Russian President Vladimir Putin in February – around the one-year anniversary of his invasion of Ukraine – announced that Moscow was suspending participation in the New START treaty. On Thursday, the U.S. Department of State announced a set of four U.S. countermeasures in response to Russia’s violations of the New START Treaty.
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As of June 1, the U.S. is withholding from Russia notifications required under the treaty, including updates on the status or location of treaty-accountable items such as missiles and launchers. Russia ceased fulfilling its notification obligation upon its purported suspension of the treaty on Feb. 28.
After confirming that Russia would not fulfill its obligation to provide its biannual data update on March 30, the U.S. did not provide its March 30 biannual date update to Russia. The New START Treaty requires Russia and the U.S. to exchange comprehensive databases in March and September of each year.
On Friday, U.S. National Security Adviser Jake Sullivan told the Arms Control Association (ACA) Annual Forum that “rather than waiting to resolve all of our bilateral differences – the United States is ready to engage Russia now to manage nuclear risks and develop a post-2026 arms control framework.”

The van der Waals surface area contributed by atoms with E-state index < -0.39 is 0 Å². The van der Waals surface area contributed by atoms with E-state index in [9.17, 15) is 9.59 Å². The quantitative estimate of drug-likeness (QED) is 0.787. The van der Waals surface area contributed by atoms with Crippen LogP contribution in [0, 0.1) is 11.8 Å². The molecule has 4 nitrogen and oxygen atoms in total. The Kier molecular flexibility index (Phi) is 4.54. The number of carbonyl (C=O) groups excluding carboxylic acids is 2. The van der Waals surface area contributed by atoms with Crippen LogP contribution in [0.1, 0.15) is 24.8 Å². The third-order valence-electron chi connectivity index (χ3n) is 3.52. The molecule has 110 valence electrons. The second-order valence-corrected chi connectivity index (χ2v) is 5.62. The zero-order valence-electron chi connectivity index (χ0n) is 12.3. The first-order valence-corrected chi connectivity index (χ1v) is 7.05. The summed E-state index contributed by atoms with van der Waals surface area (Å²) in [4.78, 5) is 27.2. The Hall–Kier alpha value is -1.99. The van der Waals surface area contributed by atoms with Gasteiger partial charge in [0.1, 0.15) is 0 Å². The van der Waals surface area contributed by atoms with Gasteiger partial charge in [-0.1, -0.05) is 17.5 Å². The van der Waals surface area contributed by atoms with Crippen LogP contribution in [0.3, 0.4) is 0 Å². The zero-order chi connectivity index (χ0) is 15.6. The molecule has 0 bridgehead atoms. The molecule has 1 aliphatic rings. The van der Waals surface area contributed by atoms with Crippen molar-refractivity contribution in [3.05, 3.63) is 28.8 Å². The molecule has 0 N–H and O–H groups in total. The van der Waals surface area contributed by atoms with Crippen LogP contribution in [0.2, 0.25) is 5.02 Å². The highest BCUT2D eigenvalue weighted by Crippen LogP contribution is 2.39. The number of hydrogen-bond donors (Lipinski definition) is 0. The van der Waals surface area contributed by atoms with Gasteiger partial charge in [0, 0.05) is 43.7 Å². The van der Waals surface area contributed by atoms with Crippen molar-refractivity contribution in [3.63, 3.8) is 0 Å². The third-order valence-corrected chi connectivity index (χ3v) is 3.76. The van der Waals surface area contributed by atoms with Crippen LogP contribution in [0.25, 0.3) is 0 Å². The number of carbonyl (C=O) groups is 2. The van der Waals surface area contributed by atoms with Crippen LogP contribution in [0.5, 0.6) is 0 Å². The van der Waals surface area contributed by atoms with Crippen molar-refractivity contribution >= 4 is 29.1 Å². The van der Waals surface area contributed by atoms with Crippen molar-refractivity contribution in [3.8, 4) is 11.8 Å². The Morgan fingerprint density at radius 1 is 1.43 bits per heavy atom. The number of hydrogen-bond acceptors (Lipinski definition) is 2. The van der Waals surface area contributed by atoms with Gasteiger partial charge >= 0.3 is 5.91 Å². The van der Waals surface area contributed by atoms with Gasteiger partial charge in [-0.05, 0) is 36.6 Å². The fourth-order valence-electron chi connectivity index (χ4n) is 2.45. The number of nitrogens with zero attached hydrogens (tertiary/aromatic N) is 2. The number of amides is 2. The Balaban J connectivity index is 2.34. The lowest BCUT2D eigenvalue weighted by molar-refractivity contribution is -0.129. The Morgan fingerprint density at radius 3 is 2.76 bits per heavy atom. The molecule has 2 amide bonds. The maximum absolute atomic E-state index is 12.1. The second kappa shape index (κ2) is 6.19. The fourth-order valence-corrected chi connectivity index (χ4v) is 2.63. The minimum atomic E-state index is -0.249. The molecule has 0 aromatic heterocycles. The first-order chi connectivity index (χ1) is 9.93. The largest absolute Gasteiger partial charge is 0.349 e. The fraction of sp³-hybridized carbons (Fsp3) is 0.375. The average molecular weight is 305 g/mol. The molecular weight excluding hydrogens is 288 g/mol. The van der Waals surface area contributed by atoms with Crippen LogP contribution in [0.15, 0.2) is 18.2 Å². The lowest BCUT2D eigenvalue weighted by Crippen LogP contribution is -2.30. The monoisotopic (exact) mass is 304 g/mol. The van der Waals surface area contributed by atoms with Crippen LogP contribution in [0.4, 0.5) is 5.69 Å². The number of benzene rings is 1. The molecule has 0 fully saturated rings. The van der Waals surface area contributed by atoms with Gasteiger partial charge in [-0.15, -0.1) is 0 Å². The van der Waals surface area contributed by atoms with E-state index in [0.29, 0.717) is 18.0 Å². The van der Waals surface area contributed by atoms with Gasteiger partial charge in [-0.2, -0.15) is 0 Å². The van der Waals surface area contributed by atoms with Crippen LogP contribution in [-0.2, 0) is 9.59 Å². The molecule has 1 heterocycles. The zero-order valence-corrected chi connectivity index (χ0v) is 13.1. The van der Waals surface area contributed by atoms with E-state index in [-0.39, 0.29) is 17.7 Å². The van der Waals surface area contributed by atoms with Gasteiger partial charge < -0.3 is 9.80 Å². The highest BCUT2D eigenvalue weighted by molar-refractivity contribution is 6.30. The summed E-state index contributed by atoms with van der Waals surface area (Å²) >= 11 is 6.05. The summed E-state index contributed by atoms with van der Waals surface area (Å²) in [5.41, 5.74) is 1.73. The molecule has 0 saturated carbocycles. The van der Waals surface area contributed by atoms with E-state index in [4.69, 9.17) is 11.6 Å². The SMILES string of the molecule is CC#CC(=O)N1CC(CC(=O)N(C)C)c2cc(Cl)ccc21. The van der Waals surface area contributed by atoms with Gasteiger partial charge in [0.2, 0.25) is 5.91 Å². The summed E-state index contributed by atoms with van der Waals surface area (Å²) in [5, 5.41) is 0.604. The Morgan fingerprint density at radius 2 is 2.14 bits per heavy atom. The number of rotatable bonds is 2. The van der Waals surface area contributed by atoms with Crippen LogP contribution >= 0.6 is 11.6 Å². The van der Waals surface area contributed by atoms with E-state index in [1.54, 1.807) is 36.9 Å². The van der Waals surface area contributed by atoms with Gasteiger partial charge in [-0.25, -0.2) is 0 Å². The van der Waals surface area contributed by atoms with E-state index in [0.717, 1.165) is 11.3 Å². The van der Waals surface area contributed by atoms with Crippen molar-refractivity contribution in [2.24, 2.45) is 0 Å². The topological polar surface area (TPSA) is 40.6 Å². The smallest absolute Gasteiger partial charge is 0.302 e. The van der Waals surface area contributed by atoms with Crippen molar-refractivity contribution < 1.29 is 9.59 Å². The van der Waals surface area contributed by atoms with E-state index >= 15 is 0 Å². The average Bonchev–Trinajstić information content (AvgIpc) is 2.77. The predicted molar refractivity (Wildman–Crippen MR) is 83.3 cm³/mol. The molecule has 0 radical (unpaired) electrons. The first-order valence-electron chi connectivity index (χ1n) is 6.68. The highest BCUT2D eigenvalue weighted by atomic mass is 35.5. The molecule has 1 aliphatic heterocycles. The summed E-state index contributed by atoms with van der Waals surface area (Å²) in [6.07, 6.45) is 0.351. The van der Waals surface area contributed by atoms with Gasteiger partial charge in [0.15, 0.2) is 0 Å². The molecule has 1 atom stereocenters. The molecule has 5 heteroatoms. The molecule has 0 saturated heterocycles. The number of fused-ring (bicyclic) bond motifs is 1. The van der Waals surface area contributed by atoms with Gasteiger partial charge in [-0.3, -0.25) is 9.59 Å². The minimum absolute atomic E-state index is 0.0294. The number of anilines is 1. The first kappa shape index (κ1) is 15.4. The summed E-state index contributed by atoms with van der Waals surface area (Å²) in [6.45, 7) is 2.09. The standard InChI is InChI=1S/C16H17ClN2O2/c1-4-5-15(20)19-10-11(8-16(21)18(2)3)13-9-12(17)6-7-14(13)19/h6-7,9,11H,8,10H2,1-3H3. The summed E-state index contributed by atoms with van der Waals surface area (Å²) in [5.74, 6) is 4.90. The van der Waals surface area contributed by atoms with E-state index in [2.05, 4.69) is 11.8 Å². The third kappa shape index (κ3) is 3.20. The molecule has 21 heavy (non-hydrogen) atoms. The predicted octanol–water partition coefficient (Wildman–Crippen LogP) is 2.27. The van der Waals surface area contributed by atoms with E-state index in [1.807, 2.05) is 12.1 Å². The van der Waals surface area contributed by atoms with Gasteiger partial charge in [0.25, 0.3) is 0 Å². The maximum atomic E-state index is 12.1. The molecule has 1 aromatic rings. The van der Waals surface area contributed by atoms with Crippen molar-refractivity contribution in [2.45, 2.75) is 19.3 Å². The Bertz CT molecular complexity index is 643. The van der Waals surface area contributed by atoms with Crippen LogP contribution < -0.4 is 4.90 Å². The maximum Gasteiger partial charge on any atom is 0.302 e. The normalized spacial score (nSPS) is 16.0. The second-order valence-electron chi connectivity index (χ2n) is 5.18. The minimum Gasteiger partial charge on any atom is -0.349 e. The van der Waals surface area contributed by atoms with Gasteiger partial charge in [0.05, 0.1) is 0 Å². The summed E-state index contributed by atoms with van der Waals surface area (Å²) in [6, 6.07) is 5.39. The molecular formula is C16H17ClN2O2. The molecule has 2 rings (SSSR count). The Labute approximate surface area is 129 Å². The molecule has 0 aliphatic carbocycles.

Signed in 2010 and due to expire in 2026, the New START treaty limited the number of U.S. and Russian nuclear warheads and intercontinental ballistic missiles.
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According to the U.S. Department of State, the agreement limits all Russian deployed intercontinental-range nuclear weapons, including every Russian nuclear warhead that is loaded onto an intercontinental-range ballistic missile “that can reach the United States in approximately 30 minutes.” It also limits the deployed Avangard and the under development Sarmat, the two most operationally available of Russia’s new long-range nuclear weapons that can reach the U.S.
Though he said Russia’s actions “have been dealing body blows to the post-Cold war nuclear arms control framework,” Sullivan noted how while claiming to suspend New START, “Russia has also publicly committed to adhere to the Treaty’s central limits – indicating a potential willingness to continue limiting strategic nuclear forces.”
But just days earlier, Sullivan pointed out, Putin formally announced that he will withdraw from the Treaty on Conventional Forces in Europe, “putting the final nail in the coffin of an agreement that once served as a cornerstone of European security, which Moscow began violating years ago.”
Sullivan said the type of limits the United States can agree to after the treaty expires in 2026 “will of course be impacted by the size and scale of China’s nuclear buildup.”
The State Department said the United States notified Russia of the countermeasures, which are “fully consistent with international law,” in advance and “conveyed the United States’ desire and readiness to reverse the countermeasures and fully implement the treaty if Russia returns to compliance.”
Ryabkov noted Saturday that Washington seemed willing to continue to follow the 1998 Ballistic Missile Launch Notification Agreement.